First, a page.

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July 09, 2018

In Bangor, King and Top USDA Official for Rural Development Discuss Opioid Epidemic’s Impact on Rural Maine

BANGOR, ME – Today, U.S. Senator Angus King (I-Maine) joined U.S. Department of Agriculture (USDA) Assistant to the Secretary for Rural Development Anne Hazlett, Congressman Bruce Poliquin (R-Maine), and a number of medical professionals, law enforcement officers, advocates and local leaders in a roundtable discussing the opioid epidemic’s impact on rural Maine and ways that federal, state and local governments can come together to stem the epidemic that is killing more than one person per day in Maine. The forum took place at the Gracie Theatre at Husson University in Bangor.

“I’ve held roundtables to discuss the opioid epidemic in communities throughout Maine, and I’ve heard the same thing in each place: ‘we need more help,’” said Senator King. “Today’s visit from Anne Hazlett provided an opportunity for Maine people to voice those same concerns to the administration and make sure that top officials know how much devastation the opioid epidemic has caused – especially in our rural areas, which have unique infrastructure and assets, and as a result, need unique assistance in the fight against this horrible disease. USDA knows how to address challenges in rural communities, and can offer insight and expertise as Maine people seek outside-the-box solutions to fight this terrible disease; I look forward to continuing this dialogue with the agency to find solutions that work for rural Maine people.”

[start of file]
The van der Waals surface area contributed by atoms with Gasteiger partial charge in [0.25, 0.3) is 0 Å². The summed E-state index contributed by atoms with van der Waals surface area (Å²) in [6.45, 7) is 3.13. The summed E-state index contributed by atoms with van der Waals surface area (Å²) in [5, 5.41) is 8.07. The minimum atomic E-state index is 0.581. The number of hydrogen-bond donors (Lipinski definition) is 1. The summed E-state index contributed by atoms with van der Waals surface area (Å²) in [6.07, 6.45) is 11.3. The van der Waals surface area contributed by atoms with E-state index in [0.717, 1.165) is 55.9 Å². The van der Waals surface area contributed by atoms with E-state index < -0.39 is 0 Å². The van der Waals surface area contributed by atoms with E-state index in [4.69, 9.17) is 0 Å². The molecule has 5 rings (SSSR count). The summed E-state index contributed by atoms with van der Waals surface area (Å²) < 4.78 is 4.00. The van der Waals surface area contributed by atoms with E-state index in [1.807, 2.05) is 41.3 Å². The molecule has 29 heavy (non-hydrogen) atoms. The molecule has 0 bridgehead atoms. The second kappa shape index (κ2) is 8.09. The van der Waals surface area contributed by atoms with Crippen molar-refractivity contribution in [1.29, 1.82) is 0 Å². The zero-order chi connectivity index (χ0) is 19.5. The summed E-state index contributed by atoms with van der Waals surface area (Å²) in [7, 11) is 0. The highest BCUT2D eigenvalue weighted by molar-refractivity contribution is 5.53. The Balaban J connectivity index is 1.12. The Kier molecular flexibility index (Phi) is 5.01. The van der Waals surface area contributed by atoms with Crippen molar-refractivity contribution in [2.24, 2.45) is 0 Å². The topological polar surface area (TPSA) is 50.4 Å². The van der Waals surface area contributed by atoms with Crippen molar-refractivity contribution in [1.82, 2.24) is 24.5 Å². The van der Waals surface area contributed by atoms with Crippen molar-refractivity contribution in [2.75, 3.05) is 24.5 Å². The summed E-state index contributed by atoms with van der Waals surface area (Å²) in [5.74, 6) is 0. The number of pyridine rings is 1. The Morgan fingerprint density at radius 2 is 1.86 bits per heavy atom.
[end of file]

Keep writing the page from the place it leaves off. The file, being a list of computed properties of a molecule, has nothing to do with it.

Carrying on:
Senator King has made combatting the opioid crisis one of his top priorities in Washington, and last month highlighted the importance of the Affordable Care Act’s protections for individuals with pre-existing conditions to those struggling with substance use disorders – which is considered a pre-existing condition, so those who seek treatment could then be denied coverage or charged exorbitant rates based on their past substance use. Senator King has convened eight roundtables throughout Maine – from Portland to Bangor to Milo to Paris – to speak with health professionals, first responders, community members, and people in recovery to find ways to help people get better and make Maine communities safer and healthier. He has repeatedly called on Congress and both the Obama and Trump administrations to fund laws and agencies that help address the drug epidemic. In November 2017, he led a letter to the Trump Administration urging additional funding for the opioid epidemic, and in October he joined with a group of colleagues to introduce the Combating the Opioid Epidemic Act legislation that would invest $45 billion for prevention, detection, surveillance and treatment of opioids. Senator King also recently wrote to President Trump urging him to allow the government to negotiate lower prices for life-saving opioid overdose reversal drugs like Naloxone.

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